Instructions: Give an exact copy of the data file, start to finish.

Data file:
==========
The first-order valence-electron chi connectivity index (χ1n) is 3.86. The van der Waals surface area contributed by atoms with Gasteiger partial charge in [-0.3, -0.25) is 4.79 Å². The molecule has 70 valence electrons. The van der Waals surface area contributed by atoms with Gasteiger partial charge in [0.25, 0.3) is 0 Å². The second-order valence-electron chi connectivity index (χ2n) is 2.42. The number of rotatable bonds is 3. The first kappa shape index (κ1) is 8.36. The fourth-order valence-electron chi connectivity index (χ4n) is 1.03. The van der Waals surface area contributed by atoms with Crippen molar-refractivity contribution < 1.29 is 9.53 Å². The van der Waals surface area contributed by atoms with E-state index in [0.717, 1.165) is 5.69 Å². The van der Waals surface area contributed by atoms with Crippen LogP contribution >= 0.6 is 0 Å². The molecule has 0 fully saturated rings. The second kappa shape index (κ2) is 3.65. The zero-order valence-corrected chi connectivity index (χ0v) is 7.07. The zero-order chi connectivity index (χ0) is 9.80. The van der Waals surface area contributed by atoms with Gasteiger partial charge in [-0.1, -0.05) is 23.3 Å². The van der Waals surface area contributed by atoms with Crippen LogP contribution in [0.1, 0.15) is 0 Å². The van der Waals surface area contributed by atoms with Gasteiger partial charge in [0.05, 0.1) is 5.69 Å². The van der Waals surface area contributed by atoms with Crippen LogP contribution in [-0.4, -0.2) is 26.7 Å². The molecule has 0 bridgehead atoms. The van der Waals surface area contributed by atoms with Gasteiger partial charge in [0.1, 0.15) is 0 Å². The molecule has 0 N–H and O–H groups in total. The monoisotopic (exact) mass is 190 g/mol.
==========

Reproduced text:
The first-order valence-electron chi connectivity index (χ1n) is 3.86. The van der Waals surface area contributed by atoms with Gasteiger partial charge in [-0.3, -0.25) is 4.79 Å². The molecule has 70 valence electrons. The van der Waals surface area contributed by atoms with Gasteiger partial charge in [0.25, 0.3) is 0 Å². The second-order valence-electron chi connectivity index (χ2n) is 2.42. The number of rotatable bonds is 3. The first kappa shape index (κ1) is 8.36. The fourth-order valence-electron chi connectivity index (χ4n) is 1.03. The van der Waals surface area contributed by atoms with Crippen molar-refractivity contribution < 1.29 is 9.53 Å². The van der Waals surface area contributed by atoms with E-state index in [0.717, 1.165) is 5.69 Å². The van der Waals surface area contributed by atoms with Crippen LogP contribution >= 0.6 is 0 Å². The molecule has 0 fully saturated rings. The second kappa shape index (κ2) is 3.65. The zero-order valence-corrected chi connectivity index (χ0v) is 7.07. The zero-order chi connectivity index (χ0) is 9.80. The van der Waals surface area contributed by atoms with Gasteiger partial charge in [-0.1, -0.05) is 23.3 Å². The van der Waals surface area contributed by atoms with Crippen LogP contribution in [0.1, 0.15) is 0 Å². The van der Waals surface area contributed by atoms with Gasteiger partial charge in [0.05, 0.1) is 5.69 Å². The van der Waals surface area contributed by atoms with Crippen LogP contribution in [-0.4, -0.2) is 26.7 Å². The molecule has 0 bridgehead atoms. The van der Waals surface area contributed by atoms with Gasteiger partial charge in [0.1, 0.15) is 0 Å². The molecule has 0 N–H and O–H groups in total. The monoisotopic (exact) mass is 190 g/mol.